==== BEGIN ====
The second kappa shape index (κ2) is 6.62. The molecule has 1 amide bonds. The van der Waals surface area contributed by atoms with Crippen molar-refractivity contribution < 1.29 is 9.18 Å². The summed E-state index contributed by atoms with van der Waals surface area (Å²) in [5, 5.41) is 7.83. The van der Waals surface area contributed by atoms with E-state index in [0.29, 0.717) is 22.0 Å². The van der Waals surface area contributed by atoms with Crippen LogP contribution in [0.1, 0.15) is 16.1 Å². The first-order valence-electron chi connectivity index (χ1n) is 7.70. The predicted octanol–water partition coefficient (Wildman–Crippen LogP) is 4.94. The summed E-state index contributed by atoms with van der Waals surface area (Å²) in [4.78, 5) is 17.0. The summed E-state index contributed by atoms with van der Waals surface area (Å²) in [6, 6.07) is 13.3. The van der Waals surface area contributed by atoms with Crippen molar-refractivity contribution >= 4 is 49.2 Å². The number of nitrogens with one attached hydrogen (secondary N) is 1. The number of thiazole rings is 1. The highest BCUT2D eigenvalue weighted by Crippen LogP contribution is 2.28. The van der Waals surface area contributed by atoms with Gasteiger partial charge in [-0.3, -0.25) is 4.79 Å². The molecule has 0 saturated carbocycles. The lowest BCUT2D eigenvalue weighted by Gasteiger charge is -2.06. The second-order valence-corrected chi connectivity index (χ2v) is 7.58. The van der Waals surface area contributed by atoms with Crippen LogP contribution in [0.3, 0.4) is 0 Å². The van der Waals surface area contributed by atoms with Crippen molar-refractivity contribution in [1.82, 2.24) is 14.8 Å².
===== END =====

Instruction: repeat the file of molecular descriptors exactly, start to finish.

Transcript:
The second kappa shape index (κ2) is 6.62. The molecule has 1 amide bonds. The van der Waals surface area contributed by atoms with Crippen molar-refractivity contribution < 1.29 is 9.18 Å². The summed E-state index contributed by atoms with van der Waals surface area (Å²) in [5, 5.41) is 7.83. The van der Waals surface area contributed by atoms with E-state index in [0.29, 0.717) is 22.0 Å². The van der Waals surface area contributed by atoms with Crippen LogP contribution in [0.1, 0.15) is 16.1 Å². The first-order valence-electron chi connectivity index (χ1n) is 7.70. The predicted octanol–water partition coefficient (Wildman–Crippen LogP) is 4.94. The summed E-state index contributed by atoms with van der Waals surface area (Å²) in [4.78, 5) is 17.0. The summed E-state index contributed by atoms with van der Waals surface area (Å²) in [6, 6.07) is 13.3. The van der Waals surface area contributed by atoms with Crippen molar-refractivity contribution >= 4 is 49.2 Å². The number of nitrogens with one attached hydrogen (secondary N) is 1. The number of thiazole rings is 1. The highest BCUT2D eigenvalue weighted by Crippen LogP contribution is 2.28. The van der Waals surface area contributed by atoms with Gasteiger partial charge in [-0.3, -0.25) is 4.79 Å². The molecule has 0 saturated carbocycles. The lowest BCUT2D eigenvalue weighted by Gasteiger charge is -2.06. The second-order valence-corrected chi connectivity index (χ2v) is 7.58. The van der Waals surface area contributed by atoms with Crippen LogP contribution in [0.3, 0.4) is 0 Å². The van der Waals surface area contributed by atoms with Crippen molar-refractivity contribution in [1.82, 2.24) is 14.8 Å².